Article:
Can I Sue the City? Slip and Fall Claims

If you slip and fall in a city, you may be wondering, “Can I sue the city?”  Generally, it depends on the specific circumstances of your case and the specific laws of the city where the accident took place.  In some states, you need to file your intent of filing a lawsuit before actually filing the lawsuit.  Different states have different statutes of limitations that you must be aware of as well. 

What Is the City Liable For?

This depends on which city your slip and fall took place in.  Some jurisdictions will only allow you to sue for actual damages, which include medical bills and lost wages.  Suing for compensation for pain and suffering, emotional distress, and other similar claims will not be successful.

Proving Your Case

In order to win your case against the city in a slip and fall case, you need to prove that the city breached a legal duty to you.  A critical aspect of determining what the city’s legal duty is to you is how the eyes of the law classify you. 

You can be classified as an “invitee,” a “licensee,” or a “trespasser.”  An “invitee” is either a public visitor or a business visitor.  The owner of the land must use reasonable care to maintain his/her land and protect the invitee from foreseeable harm.  Additionally, the owner of the land must inspect for dangerous conditions.

A “licensee” is where you are invited somewhere, but no formal business is conducted.  The owner of the land must use reasonable care to make his/her property safe and to disclose any risks, but is not required to inspect for dangerous conditions. 

A “trespasser” is a person who is not invited to a specific location.  In that case, the owner of the land only needs to avoid acting willfully and recklessly in causing an injury in order to not be liable for an injury sustained by someone on his/her land.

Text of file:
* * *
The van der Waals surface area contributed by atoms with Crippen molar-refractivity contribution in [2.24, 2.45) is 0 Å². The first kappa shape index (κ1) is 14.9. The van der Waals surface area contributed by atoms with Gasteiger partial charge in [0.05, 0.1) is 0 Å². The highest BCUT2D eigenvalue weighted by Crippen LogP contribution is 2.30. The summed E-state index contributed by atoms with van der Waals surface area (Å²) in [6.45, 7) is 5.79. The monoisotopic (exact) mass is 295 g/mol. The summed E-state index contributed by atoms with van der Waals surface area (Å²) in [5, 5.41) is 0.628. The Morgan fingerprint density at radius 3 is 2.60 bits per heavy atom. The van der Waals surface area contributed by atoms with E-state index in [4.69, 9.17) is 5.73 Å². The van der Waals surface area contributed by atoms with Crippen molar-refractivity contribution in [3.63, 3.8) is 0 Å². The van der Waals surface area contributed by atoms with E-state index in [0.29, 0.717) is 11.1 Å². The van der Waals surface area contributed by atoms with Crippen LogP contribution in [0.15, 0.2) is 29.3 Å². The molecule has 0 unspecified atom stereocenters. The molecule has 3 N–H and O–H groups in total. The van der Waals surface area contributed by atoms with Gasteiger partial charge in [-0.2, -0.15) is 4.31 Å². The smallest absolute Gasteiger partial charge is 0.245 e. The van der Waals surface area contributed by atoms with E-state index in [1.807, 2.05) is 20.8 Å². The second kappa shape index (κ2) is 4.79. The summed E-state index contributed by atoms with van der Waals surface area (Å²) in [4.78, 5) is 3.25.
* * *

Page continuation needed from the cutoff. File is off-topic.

In most cases, you will be considered an “invitee” to the city.  With that classification, the city has a duty to ensure that the public streets and surrounding areas are safe for you and/or to announce any possible dangers.  If the city does not do this, the city can be held liable for your injuries if you can prove that that failure caused your injuries.

To prove that the failure caused your injuries, you must show the following conditions:

  • The city created the hazard.
  • The city knew or should have known about the hazard.
  • The city failed to meet its responsibility by either removing or repairing the hazard.

Attaining Legal Help

Knowing when and how to sue a city for a slip and fall case can be a complicated matter.  An established, experienced attorney who practices in the city where you sustained injuries from a slip and fall event can provide sound legal advice on whether the city is responsible for your injuries and present the strongest possible case in order for you to receive the maximum amount of compensation possible.

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